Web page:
Arts & Culture

The Mouse Turns 80

Like everyone else in Florida, Mickey Mouse is now an octogenarian. The character famously first appeared in Steamboat Willie (released Nov. 18, 1928), although two earlier Mickey shorts, Plane Crazy and The Gallopin’ Gaucho, were produced but not immediately released. … Read More

By / November 18, 2008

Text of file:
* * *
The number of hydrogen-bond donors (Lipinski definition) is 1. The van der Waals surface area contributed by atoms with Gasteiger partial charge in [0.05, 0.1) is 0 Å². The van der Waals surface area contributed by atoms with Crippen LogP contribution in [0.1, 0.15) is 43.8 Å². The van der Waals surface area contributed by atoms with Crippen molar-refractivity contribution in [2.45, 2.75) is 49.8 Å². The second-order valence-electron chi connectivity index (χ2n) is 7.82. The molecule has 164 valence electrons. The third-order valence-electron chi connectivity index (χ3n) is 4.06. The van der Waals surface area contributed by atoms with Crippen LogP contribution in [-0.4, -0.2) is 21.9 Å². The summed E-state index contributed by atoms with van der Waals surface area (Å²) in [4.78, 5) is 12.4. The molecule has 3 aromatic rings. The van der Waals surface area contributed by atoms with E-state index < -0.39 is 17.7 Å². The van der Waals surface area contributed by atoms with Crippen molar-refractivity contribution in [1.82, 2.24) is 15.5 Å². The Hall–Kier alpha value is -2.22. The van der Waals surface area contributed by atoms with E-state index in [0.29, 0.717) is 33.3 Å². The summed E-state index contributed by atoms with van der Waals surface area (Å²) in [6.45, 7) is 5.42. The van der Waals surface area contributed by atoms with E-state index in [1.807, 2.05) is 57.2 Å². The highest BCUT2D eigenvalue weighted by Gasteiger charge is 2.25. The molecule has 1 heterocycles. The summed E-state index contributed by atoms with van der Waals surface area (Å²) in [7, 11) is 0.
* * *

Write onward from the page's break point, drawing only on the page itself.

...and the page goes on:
Like everyone else in Florida, Mickey Mouse is now an octogenarian. The character famously first appeared in Steamboat Willie (released Nov. 18, 1928), although two earlier Mickey shorts, Plane Crazy and The Gallopin’ Gaucho, were produced but not immediately released. The world’s most famous mouse has appeared in various capacities over the decades, seeing time as a soldier, sailor, wizard, explorer, regular mouse, bachelor, bandleader, dogowner, regent, hobo, firefighter, beastiality-crazed sex fiend (thanks to the creative folks at DrawnSex.com), parade marshal, Santa Claus, ski bum, aviator, and most importantly, a corporate logo. Unlike other hallmark cartoon characters, Mickey Mouse’s enduring popularity derives almost exclusively from the peripheral characters that surround him. He’s not cunning like Bugs Bunny, bratty and rebellious like Bart Simpson or political and blue like Papa Smurf. Mickey Mouse as a character offers little in the way of personality or humor. He plays a role similar to that of Jason Bateman in Arrested Development or the bar in Cheers, serving primarily as a bind between the rest of the Disney stable of characters – your Donalds, Goofys, Minnies and Plutos, not to mention lesser, more-hated characters like the interspecial union of Horace Horsecollar and Clarabelle Cow. A reasonable comparison for Mickey is Kermit the Frog, the de facto leader of The Muppets. Like Mickey, Kermit isn’t as funny as the characters that surround him, but serves as a figurehead of the entire collective. The enduring appeal of Mickey Mouse lies primarily in association. Over the past eighty years, Disney has repeatedly cornered the market on fantasy and children’s entertainment, co-opting the identities of some of the most beloved characters in the history of literature, including Winnie the Pooh, Robin Hood, Aladdin, Pinocchio and The Little Mermaid. Generations of kids are familiar primarily with the Disney interpretation of these characters, and Mickey Mouse represents that all of that. His delightful mug graces the boxes of all of the company’s products and his likeness from Fantasia is nearly omnipresent in American culture. Mickey Mouse has been proven so effective at piquing childrens’ interests that the radical Islamic group, Hamas, employs their own version of the character, named Farfur, who urges children to "Resist the oppressive invading Zionist occupation," like a real-life Johnny Chimpo. Of course, Mickey himself is no stranger to anti-Semitism, as Walt Disney would occasionally align him with less-than-desirable company, including the inexplicable presence of a swastika-decorated cigarette lighter in Mickey’s house in 1932’s The Wayward Canary. Happy Birthday, rodent!